Ram Mohan Roy: Social, Political, and Religious Reform in 19th Century India

Ram Mohan Roy: Social, Political, and Religious Reform in 19th Century India

Ram Mohan Roy: Social, Political, and Religious Reform in 19th Century India

Ram Mohan Roy: Social, Political, and Religious Reform in 19th Century India

Excerpt

Raja Ram Mohan Roy was like any other man—only more so. This "moreness" has been viewed from diverse perspectives. Jeremy Bentham found him an "intensely admired and dearly loved collaborator in the service of mankind." For Sophia Dobson Collet, Ram Mohan presents "a most inspiring study for the New India of which he is the type and pioneer." Romain Rolland ranks him as a man who "ushered in a new era in the spiritual history of the ancient continent," and who was "the first really Cosmopolitan type in India." Brajendranath Seal credits him with having laid "the foundations of the true League of Nations in a league of National Cultures." Monier Williams salutes him as "the first earnest-minded investigator of the science of comparative religion that the world has produced." For Sarojini Naidu, he was "the first great modern International Ambassador." Dr. Sarvepalli Radhakrishnan calls him "a philosophic modernist, a progressive religious thinker anxious to emphasize the essentials of religion." And Mahatama Gandhi saw him as "the father of advanced liberal thought in Hinduism." For each of these authorities, the life of Ram Mohan Roy added up to something more in some particular field of endeavor—religion, social welfare, education, politics and internationalism. My purpose in this book is to advance the research by exploring the element of "moreness" in its ethical dimension; a task I hope to accomplish with the aid of historical analysis. Excellent books have been written on Roy, but the area of ethics has not yet received the attention it deserves.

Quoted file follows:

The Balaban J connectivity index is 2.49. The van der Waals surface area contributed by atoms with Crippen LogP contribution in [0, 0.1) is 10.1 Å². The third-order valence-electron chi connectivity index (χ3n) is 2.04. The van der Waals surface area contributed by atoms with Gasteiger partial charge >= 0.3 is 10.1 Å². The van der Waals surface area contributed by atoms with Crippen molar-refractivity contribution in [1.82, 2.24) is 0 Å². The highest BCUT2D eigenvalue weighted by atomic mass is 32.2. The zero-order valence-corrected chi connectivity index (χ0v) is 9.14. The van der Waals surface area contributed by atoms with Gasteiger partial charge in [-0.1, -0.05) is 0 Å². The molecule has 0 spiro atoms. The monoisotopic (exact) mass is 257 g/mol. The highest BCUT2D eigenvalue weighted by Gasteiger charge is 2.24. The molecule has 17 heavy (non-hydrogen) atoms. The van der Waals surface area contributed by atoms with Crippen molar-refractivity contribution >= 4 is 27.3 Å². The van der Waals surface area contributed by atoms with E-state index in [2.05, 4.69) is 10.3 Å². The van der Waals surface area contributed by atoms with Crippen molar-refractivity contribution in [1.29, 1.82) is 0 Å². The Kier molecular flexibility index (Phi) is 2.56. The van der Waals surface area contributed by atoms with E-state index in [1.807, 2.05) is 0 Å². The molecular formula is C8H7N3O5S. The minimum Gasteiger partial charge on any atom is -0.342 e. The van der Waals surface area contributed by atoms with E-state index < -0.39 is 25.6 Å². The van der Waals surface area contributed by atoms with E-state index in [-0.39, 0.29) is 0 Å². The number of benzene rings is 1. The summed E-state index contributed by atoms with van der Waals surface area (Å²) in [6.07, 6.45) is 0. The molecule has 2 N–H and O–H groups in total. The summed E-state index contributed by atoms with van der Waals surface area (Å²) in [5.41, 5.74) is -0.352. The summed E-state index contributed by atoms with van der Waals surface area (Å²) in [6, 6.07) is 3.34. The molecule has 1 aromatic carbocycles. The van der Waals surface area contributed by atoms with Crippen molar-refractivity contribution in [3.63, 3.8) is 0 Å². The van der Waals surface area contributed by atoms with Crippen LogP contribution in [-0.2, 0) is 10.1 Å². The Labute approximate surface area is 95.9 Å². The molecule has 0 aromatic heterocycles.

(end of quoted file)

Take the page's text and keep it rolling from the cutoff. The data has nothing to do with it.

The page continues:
The notion of "moreness" enables us to do justice to the Raja's greatness without producing a pious piece of hagiography. Unfortunately, writers past and present have tended to apotheosize the man, either directly or indirectly. In the first category belong such giants of the "Bengal Renaissance" as Rabindranath Tagore, Ramananda Chatterjee and Brajendranath Seal. Even as late as 1933 when the centennial of Ram Mohan's death was being commemorated, these gifted souls looked at history through heroic eyes. In a moving oration entitled, "Rammohun Roy: The Universal Man," Sir Brajendranath says:

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